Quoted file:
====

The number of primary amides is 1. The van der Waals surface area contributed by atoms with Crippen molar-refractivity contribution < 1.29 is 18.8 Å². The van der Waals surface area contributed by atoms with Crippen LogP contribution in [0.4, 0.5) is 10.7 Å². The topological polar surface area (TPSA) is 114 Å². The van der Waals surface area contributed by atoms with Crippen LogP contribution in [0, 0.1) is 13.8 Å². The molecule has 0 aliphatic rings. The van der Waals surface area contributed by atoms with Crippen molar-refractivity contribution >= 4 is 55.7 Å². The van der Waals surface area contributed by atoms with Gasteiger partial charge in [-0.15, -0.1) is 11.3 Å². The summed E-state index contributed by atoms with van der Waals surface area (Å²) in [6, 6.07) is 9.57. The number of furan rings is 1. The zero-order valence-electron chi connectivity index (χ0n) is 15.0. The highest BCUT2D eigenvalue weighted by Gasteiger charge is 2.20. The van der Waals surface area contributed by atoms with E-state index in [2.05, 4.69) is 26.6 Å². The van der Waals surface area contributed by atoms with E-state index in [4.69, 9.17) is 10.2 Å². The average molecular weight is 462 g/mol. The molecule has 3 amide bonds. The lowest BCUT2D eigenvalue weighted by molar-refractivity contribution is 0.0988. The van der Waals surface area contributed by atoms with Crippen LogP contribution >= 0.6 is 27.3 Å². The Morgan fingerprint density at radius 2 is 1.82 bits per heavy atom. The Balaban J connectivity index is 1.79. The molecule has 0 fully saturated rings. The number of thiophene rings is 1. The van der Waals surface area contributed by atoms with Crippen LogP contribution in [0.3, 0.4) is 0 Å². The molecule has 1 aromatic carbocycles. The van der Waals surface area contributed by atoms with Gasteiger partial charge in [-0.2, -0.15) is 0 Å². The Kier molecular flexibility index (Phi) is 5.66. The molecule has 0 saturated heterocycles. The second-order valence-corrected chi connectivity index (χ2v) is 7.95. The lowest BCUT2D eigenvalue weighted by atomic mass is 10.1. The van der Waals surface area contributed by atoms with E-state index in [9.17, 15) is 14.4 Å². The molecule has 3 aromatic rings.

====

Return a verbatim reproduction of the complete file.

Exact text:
The number of primary amides is 1. The van der Waals surface area contributed by atoms with Crippen molar-refractivity contribution < 1.29 is 18.8 Å². The van der Waals surface area contributed by atoms with Crippen LogP contribution in [0.4, 0.5) is 10.7 Å². The topological polar surface area (TPSA) is 114 Å². The van der Waals surface area contributed by atoms with Crippen LogP contribution in [0, 0.1) is 13.8 Å². The molecule has 0 aliphatic rings. The van der Waals surface area contributed by atoms with Crippen molar-refractivity contribution >= 4 is 55.7 Å². The van der Waals surface area contributed by atoms with Gasteiger partial charge in [-0.15, -0.1) is 11.3 Å². The summed E-state index contributed by atoms with van der Waals surface area (Å²) in [6, 6.07) is 9.57. The number of furan rings is 1. The zero-order valence-electron chi connectivity index (χ0n) is 15.0. The highest BCUT2D eigenvalue weighted by Gasteiger charge is 2.20. The van der Waals surface area contributed by atoms with E-state index in [2.05, 4.69) is 26.6 Å². The van der Waals surface area contributed by atoms with E-state index in [4.69, 9.17) is 10.2 Å². The average molecular weight is 462 g/mol. The molecule has 3 amide bonds. The lowest BCUT2D eigenvalue weighted by molar-refractivity contribution is 0.0988. The van der Waals surface area contributed by atoms with Crippen LogP contribution >= 0.6 is 27.3 Å². The Morgan fingerprint density at radius 2 is 1.82 bits per heavy atom. The Balaban J connectivity index is 1.79. The molecule has 0 fully saturated rings. The number of thiophene rings is 1. The van der Waals surface area contributed by atoms with Crippen LogP contribution in [0.3, 0.4) is 0 Å². The molecule has 1 aromatic carbocycles. The van der Waals surface area contributed by atoms with Gasteiger partial charge in [-0.2, -0.15) is 0 Å². The Kier molecular flexibility index (Phi) is 5.66. The molecule has 0 saturated heterocycles. The second-order valence-corrected chi connectivity index (χ2v) is 7.95. The lowest BCUT2D eigenvalue weighted by atomic mass is 10.1. The van der Waals surface area contributed by atoms with E-state index in [9.17, 15) is 14.4 Å². The molecule has 3 aromatic rings.